A little more than a month ago, the Dallas gas drilling task force embarked on its mission to tackle the subject of hydraulic fracturing and recommend regulations to be included in the city's drilling ordinance. At their first meeting on July 12, Rick Trice, the assistant director of planning and development for Fort Worth gave an overview of drilling and regulation in his corner of the DFW, an area where drilling sites pop up faster than fast-food chains.
Following Trice's presentation, Dallas drilling task force member Cherelle Blazer of You Can't Live in the Woods called Fort Worth's ordinance "out of date" and said, "I'd like to see us use more progressive models. We do not want a well drilled into every nook and cranny."
It seems Fort Worth's own decision-makers are catching up with Blazer's sentiment. Now, council members are talking through issues with the city's current rules and insinuating that change may be, or perhaps should be, on the horizon.
"This is like analysis paralysis, and we continue to kick the can," council woman Kathleen Hicks said at a drilling workshop Tuesday. "And I've sat at this table for six years, and I just feel like we haven't done a whole lot." She recommend that the city progress from prolonged pontification to definitive action.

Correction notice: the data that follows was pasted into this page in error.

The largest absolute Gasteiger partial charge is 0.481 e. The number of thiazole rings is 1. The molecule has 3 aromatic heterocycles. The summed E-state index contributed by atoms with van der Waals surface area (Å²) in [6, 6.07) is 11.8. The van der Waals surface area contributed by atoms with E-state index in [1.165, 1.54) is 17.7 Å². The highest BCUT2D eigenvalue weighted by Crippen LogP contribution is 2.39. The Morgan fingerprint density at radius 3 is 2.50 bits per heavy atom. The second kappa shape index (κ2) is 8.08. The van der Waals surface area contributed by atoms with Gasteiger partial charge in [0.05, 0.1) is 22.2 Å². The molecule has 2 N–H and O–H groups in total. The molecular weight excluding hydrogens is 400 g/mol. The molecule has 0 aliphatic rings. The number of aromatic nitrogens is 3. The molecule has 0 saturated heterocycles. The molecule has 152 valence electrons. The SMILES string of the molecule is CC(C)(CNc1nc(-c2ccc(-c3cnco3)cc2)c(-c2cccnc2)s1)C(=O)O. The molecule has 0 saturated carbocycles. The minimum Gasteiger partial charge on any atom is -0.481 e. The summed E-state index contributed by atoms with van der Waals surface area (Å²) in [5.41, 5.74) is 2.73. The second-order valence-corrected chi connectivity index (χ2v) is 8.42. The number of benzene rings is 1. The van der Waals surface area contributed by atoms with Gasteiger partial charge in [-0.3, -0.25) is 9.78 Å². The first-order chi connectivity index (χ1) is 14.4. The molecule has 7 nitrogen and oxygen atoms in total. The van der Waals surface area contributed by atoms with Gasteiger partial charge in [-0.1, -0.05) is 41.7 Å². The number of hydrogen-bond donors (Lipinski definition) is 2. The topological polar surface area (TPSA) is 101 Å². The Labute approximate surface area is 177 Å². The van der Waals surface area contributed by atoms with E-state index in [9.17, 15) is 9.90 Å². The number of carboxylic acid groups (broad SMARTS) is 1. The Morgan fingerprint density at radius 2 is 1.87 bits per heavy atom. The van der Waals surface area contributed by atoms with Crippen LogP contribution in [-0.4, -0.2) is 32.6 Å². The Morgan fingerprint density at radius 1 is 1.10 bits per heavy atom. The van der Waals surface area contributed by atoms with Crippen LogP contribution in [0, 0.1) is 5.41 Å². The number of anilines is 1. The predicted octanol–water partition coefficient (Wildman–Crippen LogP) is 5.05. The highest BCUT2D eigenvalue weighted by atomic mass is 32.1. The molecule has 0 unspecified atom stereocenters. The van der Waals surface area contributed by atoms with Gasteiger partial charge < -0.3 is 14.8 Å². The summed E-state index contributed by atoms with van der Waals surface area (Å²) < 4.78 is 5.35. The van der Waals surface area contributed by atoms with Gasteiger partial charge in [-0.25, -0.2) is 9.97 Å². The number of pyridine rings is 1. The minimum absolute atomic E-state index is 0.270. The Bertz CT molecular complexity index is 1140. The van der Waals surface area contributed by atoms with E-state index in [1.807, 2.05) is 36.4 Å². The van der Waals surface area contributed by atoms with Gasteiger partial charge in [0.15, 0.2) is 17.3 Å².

At Tuesday's meeting, the Fort Worth city council was briefed on the million-dollar air quality report released last month. Just last week, the Star-Telegram urged that the much-anticipated then mostly ignored document be given proper attention and not be placed "on a shelf."
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Fort Worth council man Jungus Jordan, also of the North Texas Clean Air Steering Committee, said, "We've got monitors all over the place, and we've got to make sure we're not adding to the problem. But we know what we can do right now, and that's implement the best practices," according to Channel 5. "Best practices" can mean enforcement of drilling set-back distances, tighter vapor recovery tactics, increased inspections,and other practices that would further restrict air and water contamination.
The Dallas task force has the unique advantage of watching other cities' actions while shaping recommendations for the city partially based on what works and doesn't work elsewhere. Without drilling in our city limits, but with XTO and Trinity East leases casting shadows on City Hall, it's not as though Dallas is in a completely advantageous position, but the city is nonetheless doing its diligence.
Asked about the Fort Worth council questioning the city's current ordinance, Dallas task force member Blazer told Unfair Park, "It kind of confirms what I already knew as an environmental professional. It gives me hope. It's a good sign."
At the next task force meeting on Tuesday, industry representatives will address the task force, followed by environmental representatives on August 30t, which will make for interesting back-to-back weeks. After the past two Tuesdays without task force meetings, we're starting to miss the damned things.